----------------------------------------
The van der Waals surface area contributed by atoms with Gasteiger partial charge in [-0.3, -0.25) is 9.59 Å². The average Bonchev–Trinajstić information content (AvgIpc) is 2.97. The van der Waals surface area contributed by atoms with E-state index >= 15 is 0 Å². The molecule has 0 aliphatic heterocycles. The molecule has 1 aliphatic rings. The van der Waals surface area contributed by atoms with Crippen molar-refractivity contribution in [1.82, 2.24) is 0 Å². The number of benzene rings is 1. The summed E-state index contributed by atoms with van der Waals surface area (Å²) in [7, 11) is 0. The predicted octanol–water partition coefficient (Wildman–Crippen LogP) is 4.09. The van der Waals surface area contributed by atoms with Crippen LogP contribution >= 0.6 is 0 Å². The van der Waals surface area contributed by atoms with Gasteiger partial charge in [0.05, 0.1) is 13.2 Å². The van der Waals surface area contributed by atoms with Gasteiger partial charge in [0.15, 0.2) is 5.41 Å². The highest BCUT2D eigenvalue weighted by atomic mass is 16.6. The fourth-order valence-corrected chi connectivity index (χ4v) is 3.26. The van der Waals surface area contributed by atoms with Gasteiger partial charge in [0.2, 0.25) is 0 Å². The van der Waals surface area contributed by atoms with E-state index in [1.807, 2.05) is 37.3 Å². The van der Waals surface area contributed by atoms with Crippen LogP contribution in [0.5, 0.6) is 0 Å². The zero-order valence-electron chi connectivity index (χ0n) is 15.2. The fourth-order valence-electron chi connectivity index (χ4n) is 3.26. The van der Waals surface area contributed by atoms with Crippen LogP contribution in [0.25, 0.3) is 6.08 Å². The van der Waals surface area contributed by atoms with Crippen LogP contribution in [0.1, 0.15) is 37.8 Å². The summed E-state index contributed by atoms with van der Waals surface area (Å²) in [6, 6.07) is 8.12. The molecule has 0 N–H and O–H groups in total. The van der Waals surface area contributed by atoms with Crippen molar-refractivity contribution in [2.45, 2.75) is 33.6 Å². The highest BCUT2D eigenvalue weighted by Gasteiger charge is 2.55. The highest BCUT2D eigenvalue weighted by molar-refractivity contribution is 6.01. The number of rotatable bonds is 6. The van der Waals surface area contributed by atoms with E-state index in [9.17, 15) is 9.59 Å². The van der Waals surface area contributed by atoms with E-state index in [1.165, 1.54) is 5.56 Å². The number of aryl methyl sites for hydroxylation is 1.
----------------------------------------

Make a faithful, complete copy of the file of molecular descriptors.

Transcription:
The van der Waals surface area contributed by atoms with Gasteiger partial charge in [-0.3, -0.25) is 9.59 Å². The average Bonchev–Trinajstić information content (AvgIpc) is 2.97. The van der Waals surface area contributed by atoms with E-state index >= 15 is 0 Å². The molecule has 0 aliphatic heterocycles. The molecule has 1 aliphatic rings. The van der Waals surface area contributed by atoms with Crippen molar-refractivity contribution in [1.82, 2.24) is 0 Å². The number of benzene rings is 1. The summed E-state index contributed by atoms with van der Waals surface area (Å²) in [7, 11) is 0. The predicted octanol–water partition coefficient (Wildman–Crippen LogP) is 4.09. The van der Waals surface area contributed by atoms with Crippen LogP contribution >= 0.6 is 0 Å². The van der Waals surface area contributed by atoms with Gasteiger partial charge in [0.05, 0.1) is 13.2 Å². The van der Waals surface area contributed by atoms with Gasteiger partial charge in [0.15, 0.2) is 5.41 Å². The highest BCUT2D eigenvalue weighted by atomic mass is 16.6. The fourth-order valence-corrected chi connectivity index (χ4v) is 3.26. The van der Waals surface area contributed by atoms with Gasteiger partial charge in [0.2, 0.25) is 0 Å². The van der Waals surface area contributed by atoms with E-state index in [1.807, 2.05) is 37.3 Å². The van der Waals surface area contributed by atoms with Crippen LogP contribution in [0.5, 0.6) is 0 Å². The zero-order valence-electron chi connectivity index (χ0n) is 15.2. The fourth-order valence-electron chi connectivity index (χ4n) is 3.26. The van der Waals surface area contributed by atoms with Crippen LogP contribution in [0.25, 0.3) is 6.08 Å². The van der Waals surface area contributed by atoms with Crippen LogP contribution in [0.1, 0.15) is 37.8 Å². The summed E-state index contributed by atoms with van der Waals surface area (Å²) in [6, 6.07) is 8.12. The molecule has 0 N–H and O–H groups in total. The van der Waals surface area contributed by atoms with Crippen molar-refractivity contribution in [2.45, 2.75) is 33.6 Å². The highest BCUT2D eigenvalue weighted by Gasteiger charge is 2.55. The highest BCUT2D eigenvalue weighted by molar-refractivity contribution is 6.01. The number of rotatable bonds is 6. The van der Waals surface area contributed by atoms with E-state index in [9.17, 15) is 9.59 Å². The van der Waals surface area contributed by atoms with E-state index in [1.165, 1.54) is 5.56 Å². The number of aryl methyl sites for hydroxylation is 1.